As seen in FIGS. 2 and 3, first and second side truss chord flanges 32, 32' are joined to the face plate 22 along the first and second side edges 30, 30'. First and second truss chord flanges 32, 32' are substantially vertically disposed in a plane which is orthogonal to the face plate 22. First and second truss chord flanges 32, 32' include a plurality of openings 34 through which truss chord flange connectors 36 may be inserted. Each truss chord flange 32, 32' is a quadrilateral member having a first side edge 30, 30' in common with the face plate 22 a second side edge 38, 38', an upper edge 40, 40' and a lower edge 42, 42'. The lower edge 42, 42' of each truss chord flange 32, 32' is disposed in a substantially horizontal plane. The upper edge 40, 40' is disposed in a plane which rises from the first side edge 30, 30' at an acute angle α, as illustrated in FIG. 5.
First and second top chord truss webs 46, 46' are joined to the upper edges 40, 40' of first and second truss chord flanges 32, 32', respectively. Each top chord truss web 46, 46' is disposed substantially orthogonally relative to first and second truss chord flanges 32, 32'. Each top chord truss web 46, 46' includes a plurality of holes 48 through which truss chord web connectors 50 are inserted, with adjacent webs overlapping each other before the connectors, such as nails, are driven through the holes to interconnect the adjacent webs. Each top truss chord web 46, 46' is in the shape of a parallelogram having a first side edge defined by the upper edge 40, 40' of the truss chord flange 32, 32', a second side edge 52, 52', an upper edge 54, 54' and a lower edge 56, 56'.
First and second top plate tabs 60, 60' are joined to the lower edges 42, 42'of the first and second truss chord flanges 32, 32', respectively. Each top plate tab 60, 60' is substantially horizontally disposed in a plane which is orthogonal relative to first and second truss chord flanges 32, 32'. Each top plate tab 60, 60' includes a plurality of openings 62 through which top plate connectors 64 are inserted. Each top plate tab 60, 60' is a quadrilateral member having a first side edge defined by the lower edge 42, 42' of the adjoining truss chord flange 32, 32' a second side edge 66, 66' substantially parallel to the first side edge, a third side edge 68, 68' and a fourth side edge 70, 70'.
First and second stud tie down straps 72, 72' are joined to the lower side 28 of the face plate 22 and extend downwardly and outwardly from the lower side 28 of the face plate 22 in substantially the same plane as the face plate 22. With reference to FIG. 4, each stud tie down strap 72, 72' includes a plurality of openings 74 through which strap connectors 75 and stud tie down connectors 76 are inserted. Each stud tie down strap 72, 72' is a quadrilateral member having an upper side defined by the lower side 28 of the face plate 22, a substantially parallel lower edge 78, a first side edge 80, and a second side edge 82 substantially parallel to the first side edge.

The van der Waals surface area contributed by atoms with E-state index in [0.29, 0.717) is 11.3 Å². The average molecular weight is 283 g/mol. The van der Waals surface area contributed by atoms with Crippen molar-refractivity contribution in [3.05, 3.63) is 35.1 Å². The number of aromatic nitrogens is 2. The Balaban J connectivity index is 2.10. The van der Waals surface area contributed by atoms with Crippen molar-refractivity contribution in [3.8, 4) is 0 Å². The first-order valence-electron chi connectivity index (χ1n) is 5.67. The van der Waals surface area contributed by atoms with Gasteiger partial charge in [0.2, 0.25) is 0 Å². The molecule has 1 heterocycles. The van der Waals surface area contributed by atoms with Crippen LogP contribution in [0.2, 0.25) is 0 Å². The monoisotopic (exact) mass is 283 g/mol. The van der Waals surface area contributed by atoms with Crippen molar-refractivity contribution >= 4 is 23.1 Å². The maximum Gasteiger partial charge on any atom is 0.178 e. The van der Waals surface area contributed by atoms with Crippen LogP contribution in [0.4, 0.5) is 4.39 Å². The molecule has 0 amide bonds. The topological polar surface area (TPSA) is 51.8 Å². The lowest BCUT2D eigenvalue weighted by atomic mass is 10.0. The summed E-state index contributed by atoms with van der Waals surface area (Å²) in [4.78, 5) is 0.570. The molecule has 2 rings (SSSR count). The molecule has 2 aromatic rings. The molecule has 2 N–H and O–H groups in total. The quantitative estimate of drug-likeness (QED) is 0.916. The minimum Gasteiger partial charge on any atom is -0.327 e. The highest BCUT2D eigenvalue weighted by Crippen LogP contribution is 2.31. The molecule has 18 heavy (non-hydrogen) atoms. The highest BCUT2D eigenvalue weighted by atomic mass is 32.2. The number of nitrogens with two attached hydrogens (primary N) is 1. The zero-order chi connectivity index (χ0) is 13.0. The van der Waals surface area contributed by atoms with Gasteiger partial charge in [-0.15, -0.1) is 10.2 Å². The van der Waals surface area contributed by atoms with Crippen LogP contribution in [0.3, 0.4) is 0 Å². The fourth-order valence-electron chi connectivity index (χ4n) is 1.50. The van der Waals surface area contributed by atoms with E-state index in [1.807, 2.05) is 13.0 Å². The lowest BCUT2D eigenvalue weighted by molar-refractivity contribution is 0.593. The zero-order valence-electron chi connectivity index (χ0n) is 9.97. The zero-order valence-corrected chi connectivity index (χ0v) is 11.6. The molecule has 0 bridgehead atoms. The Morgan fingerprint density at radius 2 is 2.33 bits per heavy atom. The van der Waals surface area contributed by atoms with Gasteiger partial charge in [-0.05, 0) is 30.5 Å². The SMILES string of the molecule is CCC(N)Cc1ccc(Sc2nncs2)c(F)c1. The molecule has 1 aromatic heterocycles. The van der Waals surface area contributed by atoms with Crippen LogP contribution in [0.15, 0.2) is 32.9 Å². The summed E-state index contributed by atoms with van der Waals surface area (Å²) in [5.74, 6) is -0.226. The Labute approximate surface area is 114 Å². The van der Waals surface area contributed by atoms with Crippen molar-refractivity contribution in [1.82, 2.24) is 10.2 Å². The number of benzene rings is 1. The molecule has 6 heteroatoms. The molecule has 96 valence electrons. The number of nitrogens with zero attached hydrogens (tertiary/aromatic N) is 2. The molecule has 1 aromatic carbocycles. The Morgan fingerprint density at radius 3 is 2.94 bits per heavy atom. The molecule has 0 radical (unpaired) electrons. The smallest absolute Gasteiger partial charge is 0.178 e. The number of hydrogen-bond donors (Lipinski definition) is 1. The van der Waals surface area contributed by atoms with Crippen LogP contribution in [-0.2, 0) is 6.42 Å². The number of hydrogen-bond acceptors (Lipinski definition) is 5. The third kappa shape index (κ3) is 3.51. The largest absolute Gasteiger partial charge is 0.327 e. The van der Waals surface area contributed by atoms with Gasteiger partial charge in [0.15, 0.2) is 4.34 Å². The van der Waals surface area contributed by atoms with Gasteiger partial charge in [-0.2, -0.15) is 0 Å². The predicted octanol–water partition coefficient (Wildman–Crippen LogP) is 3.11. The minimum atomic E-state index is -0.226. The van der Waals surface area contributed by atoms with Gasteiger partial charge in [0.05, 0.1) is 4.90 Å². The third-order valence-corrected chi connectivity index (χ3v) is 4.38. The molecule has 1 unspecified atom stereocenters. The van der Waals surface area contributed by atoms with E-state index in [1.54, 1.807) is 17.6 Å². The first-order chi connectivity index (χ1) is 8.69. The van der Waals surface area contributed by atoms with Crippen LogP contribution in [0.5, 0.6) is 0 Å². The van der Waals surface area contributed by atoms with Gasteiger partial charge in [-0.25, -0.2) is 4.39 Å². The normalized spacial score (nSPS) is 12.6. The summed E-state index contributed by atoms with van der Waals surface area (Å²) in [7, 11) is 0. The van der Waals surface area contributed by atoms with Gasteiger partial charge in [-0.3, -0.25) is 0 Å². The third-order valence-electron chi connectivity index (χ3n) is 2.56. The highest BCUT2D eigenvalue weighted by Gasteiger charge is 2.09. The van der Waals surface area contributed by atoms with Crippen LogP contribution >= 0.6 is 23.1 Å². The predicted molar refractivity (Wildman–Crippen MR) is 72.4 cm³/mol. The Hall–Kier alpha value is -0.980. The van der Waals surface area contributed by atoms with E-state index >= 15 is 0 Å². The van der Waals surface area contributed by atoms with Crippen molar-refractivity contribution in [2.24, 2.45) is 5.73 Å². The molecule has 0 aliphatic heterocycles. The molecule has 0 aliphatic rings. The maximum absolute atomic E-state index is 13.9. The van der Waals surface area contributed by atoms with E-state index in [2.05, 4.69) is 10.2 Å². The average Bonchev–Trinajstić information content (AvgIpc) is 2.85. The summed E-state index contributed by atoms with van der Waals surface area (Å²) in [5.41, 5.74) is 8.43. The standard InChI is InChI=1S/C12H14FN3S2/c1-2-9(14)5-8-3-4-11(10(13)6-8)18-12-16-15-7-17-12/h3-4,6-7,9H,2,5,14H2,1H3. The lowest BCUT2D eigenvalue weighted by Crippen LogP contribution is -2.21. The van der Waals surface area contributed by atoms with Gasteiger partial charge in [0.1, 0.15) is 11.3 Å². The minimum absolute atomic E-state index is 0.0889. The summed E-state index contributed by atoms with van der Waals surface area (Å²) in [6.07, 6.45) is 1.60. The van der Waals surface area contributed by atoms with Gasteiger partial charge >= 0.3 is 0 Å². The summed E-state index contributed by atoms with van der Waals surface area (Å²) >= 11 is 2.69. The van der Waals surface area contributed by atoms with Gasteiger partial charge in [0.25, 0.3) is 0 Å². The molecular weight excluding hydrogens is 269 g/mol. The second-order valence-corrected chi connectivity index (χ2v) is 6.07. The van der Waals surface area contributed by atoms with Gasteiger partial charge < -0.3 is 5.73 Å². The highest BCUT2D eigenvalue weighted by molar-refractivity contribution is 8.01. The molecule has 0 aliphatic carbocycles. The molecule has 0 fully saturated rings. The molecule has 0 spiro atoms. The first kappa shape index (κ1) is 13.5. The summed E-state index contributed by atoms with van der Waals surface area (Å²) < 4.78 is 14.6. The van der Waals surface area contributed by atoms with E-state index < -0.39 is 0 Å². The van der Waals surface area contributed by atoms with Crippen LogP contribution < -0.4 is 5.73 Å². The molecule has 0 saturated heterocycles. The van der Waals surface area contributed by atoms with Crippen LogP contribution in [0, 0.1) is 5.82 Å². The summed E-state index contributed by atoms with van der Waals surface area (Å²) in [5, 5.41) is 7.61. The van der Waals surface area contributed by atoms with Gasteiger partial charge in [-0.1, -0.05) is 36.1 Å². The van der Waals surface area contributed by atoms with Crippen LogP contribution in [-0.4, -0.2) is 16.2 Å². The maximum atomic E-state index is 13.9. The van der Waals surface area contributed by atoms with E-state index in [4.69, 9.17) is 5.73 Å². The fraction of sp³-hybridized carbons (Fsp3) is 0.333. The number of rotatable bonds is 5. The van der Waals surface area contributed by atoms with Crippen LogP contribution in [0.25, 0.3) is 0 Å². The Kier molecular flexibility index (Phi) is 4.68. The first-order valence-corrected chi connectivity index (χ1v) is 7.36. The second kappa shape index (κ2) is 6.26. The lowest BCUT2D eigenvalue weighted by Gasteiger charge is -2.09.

As seen in FIG. 5, back plate 84 is joined to lower side 28 of the face plate 22 and extends from the lower side 28 in a plane which forms an acute angle between the back plate 84 and the face plate 22. Referring also to FIG. 3, the back plate is a quadrilateral member with a lower side defined by the lower side 28 of the face plate 22, an upper edge 86 substantially parallel to the lower side 28, a first side edge 88 and a second side edge 90. The upper edge 86 forms a lip 92 to hold batt insulation down.
The first step in constructing a roof in accordance with the present invention is to position a first roof truss having cords 12, 13 in place above the top member 16 of the top plate, with the plywood sheathing 15 outwardly of the top member 16, bottom member 18 and the studs 14. The first apparatus 20 is then positioned on the top member 16 of the top plate tight against the truss chord 12 and sheathing 15 as illustrated in FIG. 1. The first truss chord flange 32 is secured to the top truss chord 12 using truss chord flange connectors 36. The first top plate tab 60 is connected to at least the top member 16 of the top plate using top plate connectors 64.
A second roof truss having cords 12', 13' is then positioned on the top member 16 of the top plate adjacent to the second edge 30' of the first apparatus 20. A second apparatus 20' is then positioned on the top member 16 of the top plate adjacent to the truss chord 12' as illustrated in FIG. 1. The first top truss chord web 46 of the second apparatus 20' directly overlies the second top truss chord web 46' of the first apparatus 20 such that the openings 48 are in alignment. Truss chord connectors 50 are driven through the openings 48 of the first and second truss chord webs 46, 46', thereby securing the truss chord webs 46, 46' to the top truss chord 12 and interlocking the first apparatus 20 with the second apparatus 20'. In one embodiment, the truss chord webs 46, 46' are movable or bendable to better facilitate locating the top of the top truss chord 12 below the webs 46, 46'. After the top truss chord 12 is positioned below the webs 46, 46', they can be bent downwardly to overlie the tops of the particular top truss chords 12.